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The New Zealand Railways Magazine, Volume 1, Issue 7 (December 15, 1926)

Main Line Alteration — Smart Work at Frankton Junction

Main Line Alteration
Smart Work at Frankton Junction

In connection with the improvements and enlargement of the Frankton Junction railway station it was recently necessary to put in a new “scissors” crossing 180 feet in length, and weighing 50 tons, on the main line at the north end of the station.

In order to expedite the work, the “scissors” crossing was built alongside the main line where it was to be put in. Skids were placed under it and the ballast pulled out between the sleepers where the line was to be broken and everything prepared so that the job could be rushed directly the 2.30 p.m. Frankton-Auckland train cleared tablet at 2.40 p.m. A seven-ton steam crane was used to pull the crossing over from the middle, and double purchase blocks were used at each end of the crossing. Directly the track had been broken and cleared for the reception of the crossing it was pulled into position, the actual time taken to join up at each end being 20 minutes. Then the skids and packing had to be removed. This took longer on account of the lifting and awkwardness of the work, nevertheless, it was done within 30 minutes, making 50 minutes in getting the crossing into position so that it could be used. Packing of the sleepers had to be done afterwards, but there was no occasion to hold up the passage of trains and for all practical purposes the job was put through in 50 minutes.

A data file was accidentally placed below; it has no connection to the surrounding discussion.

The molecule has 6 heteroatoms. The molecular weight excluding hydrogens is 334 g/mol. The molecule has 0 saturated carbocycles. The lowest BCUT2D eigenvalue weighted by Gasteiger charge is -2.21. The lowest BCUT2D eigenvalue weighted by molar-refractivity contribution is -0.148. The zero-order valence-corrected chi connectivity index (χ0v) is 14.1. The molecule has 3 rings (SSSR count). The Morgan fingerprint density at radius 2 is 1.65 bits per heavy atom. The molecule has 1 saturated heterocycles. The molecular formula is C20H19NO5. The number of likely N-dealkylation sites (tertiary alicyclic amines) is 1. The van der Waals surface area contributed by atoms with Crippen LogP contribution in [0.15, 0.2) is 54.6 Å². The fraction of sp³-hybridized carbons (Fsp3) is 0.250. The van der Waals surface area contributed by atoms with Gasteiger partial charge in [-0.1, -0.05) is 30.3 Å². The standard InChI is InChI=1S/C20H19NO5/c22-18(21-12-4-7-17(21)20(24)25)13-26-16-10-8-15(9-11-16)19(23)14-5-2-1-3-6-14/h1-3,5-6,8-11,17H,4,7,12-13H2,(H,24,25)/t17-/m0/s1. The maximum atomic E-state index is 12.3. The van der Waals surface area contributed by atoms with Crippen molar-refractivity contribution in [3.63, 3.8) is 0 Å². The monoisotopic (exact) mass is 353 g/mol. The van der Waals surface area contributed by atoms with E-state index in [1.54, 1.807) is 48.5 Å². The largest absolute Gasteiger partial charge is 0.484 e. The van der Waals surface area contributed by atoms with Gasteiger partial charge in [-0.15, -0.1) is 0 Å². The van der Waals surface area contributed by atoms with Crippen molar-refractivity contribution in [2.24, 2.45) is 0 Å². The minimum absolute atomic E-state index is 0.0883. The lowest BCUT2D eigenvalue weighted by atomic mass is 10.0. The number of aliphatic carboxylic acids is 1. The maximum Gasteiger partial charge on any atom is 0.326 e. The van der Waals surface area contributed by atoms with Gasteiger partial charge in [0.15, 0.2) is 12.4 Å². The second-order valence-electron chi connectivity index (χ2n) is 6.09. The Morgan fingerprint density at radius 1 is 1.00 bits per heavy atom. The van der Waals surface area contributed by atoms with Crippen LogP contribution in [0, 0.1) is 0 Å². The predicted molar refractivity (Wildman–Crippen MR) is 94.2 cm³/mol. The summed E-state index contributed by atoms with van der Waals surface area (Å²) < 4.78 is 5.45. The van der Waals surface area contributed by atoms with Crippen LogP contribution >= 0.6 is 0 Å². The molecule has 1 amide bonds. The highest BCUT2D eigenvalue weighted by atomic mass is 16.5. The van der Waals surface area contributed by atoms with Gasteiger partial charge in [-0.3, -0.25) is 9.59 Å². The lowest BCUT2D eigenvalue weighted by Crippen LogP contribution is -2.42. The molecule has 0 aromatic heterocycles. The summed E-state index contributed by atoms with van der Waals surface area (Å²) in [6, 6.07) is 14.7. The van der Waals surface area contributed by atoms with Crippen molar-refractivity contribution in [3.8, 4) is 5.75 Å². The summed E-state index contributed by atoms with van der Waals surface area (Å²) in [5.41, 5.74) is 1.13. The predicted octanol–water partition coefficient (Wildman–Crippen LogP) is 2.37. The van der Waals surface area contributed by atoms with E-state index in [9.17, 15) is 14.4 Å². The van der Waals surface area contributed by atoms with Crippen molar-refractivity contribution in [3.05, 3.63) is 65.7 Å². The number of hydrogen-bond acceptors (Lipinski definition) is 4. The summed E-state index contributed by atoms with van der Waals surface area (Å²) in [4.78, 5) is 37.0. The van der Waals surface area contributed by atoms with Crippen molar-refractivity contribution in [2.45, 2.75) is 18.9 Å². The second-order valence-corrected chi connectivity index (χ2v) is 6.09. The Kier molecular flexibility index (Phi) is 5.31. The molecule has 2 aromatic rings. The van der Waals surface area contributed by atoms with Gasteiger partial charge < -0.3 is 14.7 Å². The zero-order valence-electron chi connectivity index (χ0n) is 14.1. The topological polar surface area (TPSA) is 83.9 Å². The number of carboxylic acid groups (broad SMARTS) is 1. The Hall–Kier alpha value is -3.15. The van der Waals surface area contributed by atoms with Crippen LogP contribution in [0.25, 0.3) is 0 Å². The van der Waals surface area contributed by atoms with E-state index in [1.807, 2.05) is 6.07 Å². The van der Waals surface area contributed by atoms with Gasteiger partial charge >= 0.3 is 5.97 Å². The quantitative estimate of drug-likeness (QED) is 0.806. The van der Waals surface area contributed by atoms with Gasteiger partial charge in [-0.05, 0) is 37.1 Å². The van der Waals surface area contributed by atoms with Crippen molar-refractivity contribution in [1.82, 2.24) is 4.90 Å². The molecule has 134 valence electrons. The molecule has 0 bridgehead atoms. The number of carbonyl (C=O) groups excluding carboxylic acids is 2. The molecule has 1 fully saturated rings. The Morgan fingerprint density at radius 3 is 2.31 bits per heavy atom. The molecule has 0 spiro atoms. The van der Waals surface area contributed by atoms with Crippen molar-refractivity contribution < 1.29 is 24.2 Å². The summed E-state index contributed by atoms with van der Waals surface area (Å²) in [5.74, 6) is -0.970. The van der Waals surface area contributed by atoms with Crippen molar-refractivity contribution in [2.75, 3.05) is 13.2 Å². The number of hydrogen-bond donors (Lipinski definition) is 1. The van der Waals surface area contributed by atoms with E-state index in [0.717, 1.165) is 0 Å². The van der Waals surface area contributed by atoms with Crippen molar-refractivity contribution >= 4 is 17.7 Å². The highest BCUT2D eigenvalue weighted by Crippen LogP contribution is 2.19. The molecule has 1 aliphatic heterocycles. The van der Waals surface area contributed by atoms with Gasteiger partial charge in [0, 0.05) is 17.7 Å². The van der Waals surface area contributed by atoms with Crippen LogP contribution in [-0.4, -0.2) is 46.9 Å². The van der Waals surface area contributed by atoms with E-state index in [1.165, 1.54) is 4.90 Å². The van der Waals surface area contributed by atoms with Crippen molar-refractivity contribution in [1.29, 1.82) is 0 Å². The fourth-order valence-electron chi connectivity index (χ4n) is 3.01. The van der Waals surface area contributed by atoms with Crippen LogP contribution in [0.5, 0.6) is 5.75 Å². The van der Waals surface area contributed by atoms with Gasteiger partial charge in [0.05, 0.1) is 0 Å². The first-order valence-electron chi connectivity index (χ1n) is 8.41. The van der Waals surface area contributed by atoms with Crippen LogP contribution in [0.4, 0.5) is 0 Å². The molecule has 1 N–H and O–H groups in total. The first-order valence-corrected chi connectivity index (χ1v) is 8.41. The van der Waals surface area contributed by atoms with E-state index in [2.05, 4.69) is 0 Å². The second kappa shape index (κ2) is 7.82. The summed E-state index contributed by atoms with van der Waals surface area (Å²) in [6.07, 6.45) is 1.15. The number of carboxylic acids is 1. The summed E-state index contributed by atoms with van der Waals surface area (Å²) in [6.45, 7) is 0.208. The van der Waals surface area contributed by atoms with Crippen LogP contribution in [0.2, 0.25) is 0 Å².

There were 2 gangs engaged consisting of 30 men in charge of Ganger C. Chapman. Mr George Rayson, Inspector of Permanent Way supervised the work.

Mr. W. T. Langbein, Assistant District Engineer in charge of the yard alterations at Frankton Junction, and Mr. R. A. Abel, Signal Inspector, were present. The work went with a swing and the change over reflected credit on the organisation of the responsible officers and the efficiency of the men under them.

To be capable of steady friendship or lasting love, are the two greatest proofs, not only of goodness of heart, but of strength of mind.

William Hazlitt.